In a series of video interviews Raša Todosijević, Era Milivojević, Dunja Blažević, Ješa Denegri and Jasna Tijardović reflected on the period of the 70s in Belgrade. This was the period when a new artistic scene, defined by Ješa Denegri as 'New Artistic Practices', was emerging. The focus of the interviews was work within the Student Cultural Centre of Belgrade when some of the most important art projects in the second half of the 20th century in this region were developed. The following topics were initiated and discussed: classical education at the Fine Arts Academy; the liberation movement of '68; youth rebellion and awareness of their role in cultural change; the concept and foundation of the Student Cultural Centre (SKC); the influence of the Student Cultural Centre in Zagreb and its gallery programme; the influences of Italian and USA curators; the profile and structure of the SKC gallery, the first performances and site specific works; art and life; art theory and art practice; plurality of art scenes in the SKC; the art scene in the SKC; the art community outside of the SKC; life on the streets; curatorial work as applied critique; liberation of artwork and its dematerialization; revalorization of historical avant-gardes; continuity and discontinuity; the social character of conceptual art; the relationship between conceptual art and museums; the relationship between conceptual art and the art market; institutional recognition and institutional ignorance; the tacit generation; artists’ struggle with ideology; concepts which come to an end. Through conversations with artists and curators who actively contributed to the development of the new artistic climate after the students’ protests of 1968 these interviews aim to enable new insights into artistic developments of this period. This is just the first phase of the project and many more dialogues are planned with artists both from Belgrade and Novi Sad. The Project was created by Milica Pekić and Stevan Vuković in collaboration with Ana Adamović (Editor), Srđan Bajski (Sound Design) and Vladimir Slijepčević (DP). Production: Kiosk Platform for Contemporary Art with support of Ministry of Culture and Information of Republic of Serbia and Student Cultural Center, Belgrade.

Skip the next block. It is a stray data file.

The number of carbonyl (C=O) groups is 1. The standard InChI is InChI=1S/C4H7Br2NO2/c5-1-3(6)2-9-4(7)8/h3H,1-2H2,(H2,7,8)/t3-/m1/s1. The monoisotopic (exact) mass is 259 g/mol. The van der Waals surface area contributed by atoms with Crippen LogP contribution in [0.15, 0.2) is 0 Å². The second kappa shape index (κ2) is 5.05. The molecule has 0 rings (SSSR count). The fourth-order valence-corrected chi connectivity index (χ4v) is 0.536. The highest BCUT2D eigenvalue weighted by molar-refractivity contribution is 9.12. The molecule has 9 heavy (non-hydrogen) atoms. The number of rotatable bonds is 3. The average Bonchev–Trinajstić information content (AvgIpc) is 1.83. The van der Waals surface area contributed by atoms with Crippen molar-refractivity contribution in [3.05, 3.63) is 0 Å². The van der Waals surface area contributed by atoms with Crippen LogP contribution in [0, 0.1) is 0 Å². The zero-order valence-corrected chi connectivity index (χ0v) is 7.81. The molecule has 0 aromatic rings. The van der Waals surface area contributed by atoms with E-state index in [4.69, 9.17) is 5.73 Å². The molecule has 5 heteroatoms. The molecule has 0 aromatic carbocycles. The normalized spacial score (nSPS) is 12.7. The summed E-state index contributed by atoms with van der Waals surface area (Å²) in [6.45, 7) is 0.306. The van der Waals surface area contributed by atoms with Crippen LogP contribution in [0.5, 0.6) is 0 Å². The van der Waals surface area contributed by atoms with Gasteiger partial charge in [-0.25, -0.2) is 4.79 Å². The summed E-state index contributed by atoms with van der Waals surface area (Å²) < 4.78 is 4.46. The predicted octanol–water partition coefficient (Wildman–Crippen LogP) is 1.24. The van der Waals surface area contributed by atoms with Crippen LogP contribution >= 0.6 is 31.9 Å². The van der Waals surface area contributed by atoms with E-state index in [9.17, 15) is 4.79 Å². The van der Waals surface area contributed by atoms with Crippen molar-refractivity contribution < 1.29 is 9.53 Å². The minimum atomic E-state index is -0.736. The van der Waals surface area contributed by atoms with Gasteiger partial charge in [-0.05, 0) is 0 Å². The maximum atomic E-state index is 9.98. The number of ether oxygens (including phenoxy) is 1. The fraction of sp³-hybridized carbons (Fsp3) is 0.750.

• Video review of Serbian contemporary performance artists. With Marina Markovic, Branko Miliskovic, Marta Jovanovic and Sanja Copic.